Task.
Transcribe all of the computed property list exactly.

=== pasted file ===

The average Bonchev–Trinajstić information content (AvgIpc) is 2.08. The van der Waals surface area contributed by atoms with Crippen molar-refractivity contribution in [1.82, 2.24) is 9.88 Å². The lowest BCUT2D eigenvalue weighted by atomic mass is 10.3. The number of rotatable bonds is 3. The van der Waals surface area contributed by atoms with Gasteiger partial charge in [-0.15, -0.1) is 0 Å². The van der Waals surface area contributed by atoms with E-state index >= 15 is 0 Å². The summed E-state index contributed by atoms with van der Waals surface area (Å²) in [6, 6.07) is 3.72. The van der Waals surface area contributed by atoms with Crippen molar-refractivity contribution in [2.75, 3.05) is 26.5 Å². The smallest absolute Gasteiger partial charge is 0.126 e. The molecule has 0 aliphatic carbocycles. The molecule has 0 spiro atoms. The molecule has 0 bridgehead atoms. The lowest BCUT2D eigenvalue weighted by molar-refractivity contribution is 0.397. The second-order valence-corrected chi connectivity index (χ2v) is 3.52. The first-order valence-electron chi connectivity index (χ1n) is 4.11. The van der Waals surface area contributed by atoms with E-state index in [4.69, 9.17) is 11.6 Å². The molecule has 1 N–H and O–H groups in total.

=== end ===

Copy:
The average Bonchev–Trinajstić information content (AvgIpc) is 2.08. The van der Waals surface area contributed by atoms with Crippen molar-refractivity contribution in [1.82, 2.24) is 9.88 Å². The lowest BCUT2D eigenvalue weighted by atomic mass is 10.3. The number of rotatable bonds is 3. The van der Waals surface area contributed by atoms with Gasteiger partial charge in [-0.15, -0.1) is 0 Å². The van der Waals surface area contributed by atoms with E-state index >= 15 is 0 Å². The summed E-state index contributed by atoms with van der Waals surface area (Å²) in [6, 6.07) is 3.72. The van der Waals surface area contributed by atoms with Crippen molar-refractivity contribution in [2.75, 3.05) is 26.5 Å². The smallest absolute Gasteiger partial charge is 0.126 e. The molecule has 0 aliphatic carbocycles. The molecule has 0 spiro atoms. The molecule has 0 bridgehead atoms. The lowest BCUT2D eigenvalue weighted by molar-refractivity contribution is 0.397. The second-order valence-corrected chi connectivity index (χ2v) is 3.52. The first-order valence-electron chi connectivity index (χ1n) is 4.11. The van der Waals surface area contributed by atoms with E-state index in [4.69, 9.17) is 11.6 Å². The molecule has 1 N–H and O–H groups in total.